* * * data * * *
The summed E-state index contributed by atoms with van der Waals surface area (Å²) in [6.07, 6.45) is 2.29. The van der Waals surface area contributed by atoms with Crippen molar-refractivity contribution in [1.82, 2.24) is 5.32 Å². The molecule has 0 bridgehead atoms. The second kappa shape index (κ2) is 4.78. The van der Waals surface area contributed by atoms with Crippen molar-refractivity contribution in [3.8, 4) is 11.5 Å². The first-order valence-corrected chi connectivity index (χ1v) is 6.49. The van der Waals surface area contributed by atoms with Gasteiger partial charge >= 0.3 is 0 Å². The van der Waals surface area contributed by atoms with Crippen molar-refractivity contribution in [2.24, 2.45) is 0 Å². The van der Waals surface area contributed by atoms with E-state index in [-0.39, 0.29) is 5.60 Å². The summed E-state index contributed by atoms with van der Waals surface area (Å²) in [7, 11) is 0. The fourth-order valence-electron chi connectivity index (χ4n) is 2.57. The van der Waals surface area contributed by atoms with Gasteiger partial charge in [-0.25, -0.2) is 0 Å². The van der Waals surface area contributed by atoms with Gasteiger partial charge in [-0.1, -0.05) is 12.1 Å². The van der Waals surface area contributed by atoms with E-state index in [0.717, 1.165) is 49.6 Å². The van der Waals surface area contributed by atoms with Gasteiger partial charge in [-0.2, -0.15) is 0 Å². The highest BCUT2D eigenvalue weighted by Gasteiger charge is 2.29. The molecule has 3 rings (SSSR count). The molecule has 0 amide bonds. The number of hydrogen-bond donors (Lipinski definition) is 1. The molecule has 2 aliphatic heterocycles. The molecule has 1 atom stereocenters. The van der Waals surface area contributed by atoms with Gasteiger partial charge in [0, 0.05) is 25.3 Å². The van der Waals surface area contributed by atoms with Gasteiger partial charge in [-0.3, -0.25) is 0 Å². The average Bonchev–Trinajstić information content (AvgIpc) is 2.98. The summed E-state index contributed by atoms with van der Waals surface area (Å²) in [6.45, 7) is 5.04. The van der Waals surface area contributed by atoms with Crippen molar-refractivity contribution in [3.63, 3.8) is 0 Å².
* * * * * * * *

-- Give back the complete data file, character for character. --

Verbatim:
The summed E-state index contributed by atoms with van der Waals surface area (Å²) in [6.07, 6.45) is 2.29. The van der Waals surface area contributed by atoms with Crippen molar-refractivity contribution in [1.82, 2.24) is 5.32 Å². The molecule has 0 bridgehead atoms. The second kappa shape index (κ2) is 4.78. The van der Waals surface area contributed by atoms with Crippen molar-refractivity contribution in [3.8, 4) is 11.5 Å². The first-order valence-corrected chi connectivity index (χ1v) is 6.49. The van der Waals surface area contributed by atoms with Gasteiger partial charge >= 0.3 is 0 Å². The van der Waals surface area contributed by atoms with Crippen molar-refractivity contribution in [2.24, 2.45) is 0 Å². The van der Waals surface area contributed by atoms with E-state index in [-0.39, 0.29) is 5.60 Å². The summed E-state index contributed by atoms with van der Waals surface area (Å²) in [7, 11) is 0. The fourth-order valence-electron chi connectivity index (χ4n) is 2.57. The van der Waals surface area contributed by atoms with Gasteiger partial charge in [-0.25, -0.2) is 0 Å². The van der Waals surface area contributed by atoms with Gasteiger partial charge in [-0.1, -0.05) is 12.1 Å². The van der Waals surface area contributed by atoms with E-state index in [0.717, 1.165) is 49.6 Å². The van der Waals surface area contributed by atoms with Gasteiger partial charge in [-0.2, -0.15) is 0 Å². The highest BCUT2D eigenvalue weighted by Gasteiger charge is 2.29. The molecule has 3 rings (SSSR count). The molecule has 0 amide bonds. The number of hydrogen-bond donors (Lipinski definition) is 1. The molecule has 2 aliphatic heterocycles. The molecule has 1 atom stereocenters. The van der Waals surface area contributed by atoms with Gasteiger partial charge in [0, 0.05) is 25.3 Å². The van der Waals surface area contributed by atoms with Gasteiger partial charge in [-0.3, -0.25) is 0 Å². The average Bonchev–Trinajstić information content (AvgIpc) is 2.98. The summed E-state index contributed by atoms with van der Waals surface area (Å²) in [6.45, 7) is 5.04. The van der Waals surface area contributed by atoms with Crippen molar-refractivity contribution in [3.63, 3.8) is 0 Å².